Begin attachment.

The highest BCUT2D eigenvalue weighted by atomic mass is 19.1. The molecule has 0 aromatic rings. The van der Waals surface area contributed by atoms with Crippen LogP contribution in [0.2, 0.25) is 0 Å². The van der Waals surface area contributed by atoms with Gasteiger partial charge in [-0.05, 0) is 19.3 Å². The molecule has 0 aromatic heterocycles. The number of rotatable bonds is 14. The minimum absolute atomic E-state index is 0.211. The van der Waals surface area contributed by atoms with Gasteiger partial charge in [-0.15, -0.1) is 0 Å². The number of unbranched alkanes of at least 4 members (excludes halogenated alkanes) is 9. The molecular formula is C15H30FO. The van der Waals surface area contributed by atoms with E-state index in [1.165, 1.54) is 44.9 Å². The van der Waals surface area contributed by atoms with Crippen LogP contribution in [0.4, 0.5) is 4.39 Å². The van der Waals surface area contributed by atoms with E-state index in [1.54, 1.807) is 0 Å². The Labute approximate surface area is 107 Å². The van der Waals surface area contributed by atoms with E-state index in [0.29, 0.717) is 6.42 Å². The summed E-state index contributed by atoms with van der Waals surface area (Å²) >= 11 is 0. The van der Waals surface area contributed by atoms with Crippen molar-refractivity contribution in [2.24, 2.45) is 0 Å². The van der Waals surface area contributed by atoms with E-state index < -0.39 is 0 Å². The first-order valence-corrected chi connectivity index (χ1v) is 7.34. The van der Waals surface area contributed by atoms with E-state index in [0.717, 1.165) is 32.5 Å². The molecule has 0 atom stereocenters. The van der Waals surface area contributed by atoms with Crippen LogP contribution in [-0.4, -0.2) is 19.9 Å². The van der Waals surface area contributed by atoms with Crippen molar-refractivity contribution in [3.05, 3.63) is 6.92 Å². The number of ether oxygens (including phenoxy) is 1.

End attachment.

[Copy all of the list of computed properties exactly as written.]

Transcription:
The highest BCUT2D eigenvalue weighted by atomic mass is 19.1. The molecule has 0 aromatic rings. The van der Waals surface area contributed by atoms with Crippen LogP contribution in [0.2, 0.25) is 0 Å². The van der Waals surface area contributed by atoms with Gasteiger partial charge in [-0.05, 0) is 19.3 Å². The molecule has 0 aromatic heterocycles. The number of rotatable bonds is 14. The minimum absolute atomic E-state index is 0.211. The van der Waals surface area contributed by atoms with Gasteiger partial charge in [-0.15, -0.1) is 0 Å². The number of unbranched alkanes of at least 4 members (excludes halogenated alkanes) is 9. The molecular formula is C15H30FO. The van der Waals surface area contributed by atoms with E-state index in [1.165, 1.54) is 44.9 Å². The van der Waals surface area contributed by atoms with Crippen LogP contribution in [0.4, 0.5) is 4.39 Å². The van der Waals surface area contributed by atoms with E-state index in [1.54, 1.807) is 0 Å². The Labute approximate surface area is 107 Å². The van der Waals surface area contributed by atoms with E-state index in [0.29, 0.717) is 6.42 Å². The summed E-state index contributed by atoms with van der Waals surface area (Å²) >= 11 is 0. The van der Waals surface area contributed by atoms with Crippen molar-refractivity contribution in [2.24, 2.45) is 0 Å². The van der Waals surface area contributed by atoms with E-state index < -0.39 is 0 Å². The first-order valence-corrected chi connectivity index (χ1v) is 7.34. The van der Waals surface area contributed by atoms with E-state index in [0.717, 1.165) is 32.5 Å². The molecule has 0 atom stereocenters. The van der Waals surface area contributed by atoms with Crippen LogP contribution in [-0.4, -0.2) is 19.9 Å². The van der Waals surface area contributed by atoms with Crippen molar-refractivity contribution in [3.05, 3.63) is 6.92 Å². The number of ether oxygens (including phenoxy) is 1.